Throw in the minced fresh garlic and ginger. Stir until the rich smells comes out.


Green onions.


Turn the heat to high. Add the chicken back in the wok. Stir for a minute or two.


Whisk the sauce, pour in the sauce mixture. Stir the sauce for 1 to 2 minutes to thicken the whole thing.


Turn off the stove, throw in the fired peanuts, give it a stir! Mmm, now the Kung Pao chicken is done!


Enjoy it with some rice and garlic bok choys. What a great dinner idea!

Kung Pao Chicken

  • Yield: 4-5 serving
  • Prep Time: 10 minutes
  • Cook Time: 15 minutes

Ingredients

  • 2 whole boneless, skinless chicken breast, cut into small cubes
  • 1 tbsp soy sauce
  • 1/2 tsp dark soy sauce
  • 1 tbsp rice wine
  • 1/2 tsp baking soda
  • 1 tsp sugar
  • 1 tsp corn starch
  • 2 tbsp minced garlic
  • 2 tbsp minced ginger
  • hand full of dried red peppers
  • 2 tsp szechuan peppercorns (optional)
  • 4 whole green onion, cut them small
  • 2 tbsp soy sauce
  • 1 tbsp rice wine
  • 2 tsp dark vinegar/white vinegar
  • 2 tsp sugar
  • 1 tsp corn starch

Instructions

  1. In a big bowl, mix together the soy sauce, dark soy sauce, dark vinegar, rice wine, baking soda, sugar and corn starch. Put in the cubed chicken. (ingredient from 1 to 7) Mix the chicken until cover all the flavor. Set aside for at least 15 minutes.

  2. In a small bowl, combine soy sauce, rice wine, dark vinegar, sugar and corn starch. (ingredient 13 to o17) Set aside.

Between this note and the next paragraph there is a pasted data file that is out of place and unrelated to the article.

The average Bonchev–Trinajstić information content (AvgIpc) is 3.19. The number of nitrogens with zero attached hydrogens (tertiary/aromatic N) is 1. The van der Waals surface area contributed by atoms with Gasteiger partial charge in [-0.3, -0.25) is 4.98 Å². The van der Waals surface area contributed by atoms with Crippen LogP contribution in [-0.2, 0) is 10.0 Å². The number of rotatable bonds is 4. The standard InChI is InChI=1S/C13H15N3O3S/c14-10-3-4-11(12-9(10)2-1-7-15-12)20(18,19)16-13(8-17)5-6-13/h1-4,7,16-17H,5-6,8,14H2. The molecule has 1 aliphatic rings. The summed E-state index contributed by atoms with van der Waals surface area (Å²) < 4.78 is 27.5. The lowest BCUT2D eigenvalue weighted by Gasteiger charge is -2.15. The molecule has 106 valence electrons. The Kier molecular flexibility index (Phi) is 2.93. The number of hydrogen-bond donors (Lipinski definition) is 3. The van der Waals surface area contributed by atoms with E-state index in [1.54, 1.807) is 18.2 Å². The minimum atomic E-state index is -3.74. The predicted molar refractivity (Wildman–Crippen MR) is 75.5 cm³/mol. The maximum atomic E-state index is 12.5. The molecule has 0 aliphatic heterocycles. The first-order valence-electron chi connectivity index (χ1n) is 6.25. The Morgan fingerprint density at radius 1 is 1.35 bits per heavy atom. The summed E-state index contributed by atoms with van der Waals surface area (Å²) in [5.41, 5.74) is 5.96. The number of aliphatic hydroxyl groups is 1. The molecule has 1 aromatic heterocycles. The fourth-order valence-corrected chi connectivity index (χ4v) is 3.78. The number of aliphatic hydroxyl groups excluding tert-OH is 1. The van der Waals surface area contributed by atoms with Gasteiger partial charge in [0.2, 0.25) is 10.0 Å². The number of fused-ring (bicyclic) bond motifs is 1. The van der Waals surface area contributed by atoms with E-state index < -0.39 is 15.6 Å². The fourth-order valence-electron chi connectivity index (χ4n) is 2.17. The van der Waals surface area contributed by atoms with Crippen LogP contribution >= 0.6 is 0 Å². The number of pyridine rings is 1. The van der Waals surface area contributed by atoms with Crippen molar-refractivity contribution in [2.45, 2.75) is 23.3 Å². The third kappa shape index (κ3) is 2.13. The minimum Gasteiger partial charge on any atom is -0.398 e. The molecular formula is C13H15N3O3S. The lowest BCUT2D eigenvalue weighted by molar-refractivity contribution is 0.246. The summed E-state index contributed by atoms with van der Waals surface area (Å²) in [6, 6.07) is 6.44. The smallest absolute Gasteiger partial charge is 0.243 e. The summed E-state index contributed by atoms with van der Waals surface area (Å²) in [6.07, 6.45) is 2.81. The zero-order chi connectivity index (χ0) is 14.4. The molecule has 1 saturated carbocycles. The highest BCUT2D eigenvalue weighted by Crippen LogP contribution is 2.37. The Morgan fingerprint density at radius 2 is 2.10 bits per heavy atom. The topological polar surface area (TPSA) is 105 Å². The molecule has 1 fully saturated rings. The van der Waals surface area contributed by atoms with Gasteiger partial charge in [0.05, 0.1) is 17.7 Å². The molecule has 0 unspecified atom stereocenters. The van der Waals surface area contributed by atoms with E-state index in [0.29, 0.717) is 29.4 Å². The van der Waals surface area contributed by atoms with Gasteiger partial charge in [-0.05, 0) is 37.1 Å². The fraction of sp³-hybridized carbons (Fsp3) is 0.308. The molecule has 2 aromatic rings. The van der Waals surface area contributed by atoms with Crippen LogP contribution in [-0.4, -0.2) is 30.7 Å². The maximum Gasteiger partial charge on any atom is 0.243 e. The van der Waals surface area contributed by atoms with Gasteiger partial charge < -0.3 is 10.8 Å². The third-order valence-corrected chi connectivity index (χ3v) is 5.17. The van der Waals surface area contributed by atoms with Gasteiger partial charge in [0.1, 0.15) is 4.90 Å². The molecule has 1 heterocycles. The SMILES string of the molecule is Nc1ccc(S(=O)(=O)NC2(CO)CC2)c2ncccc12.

3. Heat the vegetable oil in a wok/skillet over median high heat, fried the peanuts until brown. Take them out and set aside.

  4. Use the remaining oil or add more if needed, turn the heat to high. Throw in the chicken. Cook the chicken until they has turned brown. Take them out and set aside.

  5. Heat the vegetable oil in median-low heat, add the peppercorns, stir until turned black, take them out. Add dried red pepper, cook until the spicy smell comes out. Throw in minced garlic, ginger, green onion. Stir them for a minute.

  6. Add the chicken, stir everything to combine. Whisk the sauce, and pour in the sauce mixture, stir until the sauce thicken.

  7. Turn off the stove, add the fried peanuts. Give it a stir. Serve with cooked rice and vegetable.

Notes

Don't over cook the dried red pepper, otherwise the dish will tastes bitter.

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2 Comments

  1. Hi Cathy,

    I love your recipes, especially the “Spaghetti Meat Sauce”. I tried it once and my family loved it. However, I didn’t save it but the link. Looks like you removed it from the webpage. Is it possible that you would consider putting it back?

    1. Hi Cindy, I am glad your family loved the Spaghetti Meat Sauce. I actually switch my blog address. This is my English blog. My Spaghetti Meat Sauce recipe is on my Chinese blog now. You can find it at http://www.lovefamilyfirstcn.com. I am sorry about the inconvenience. I will try to upload the English version as soon as possible on the English blog. Thank you!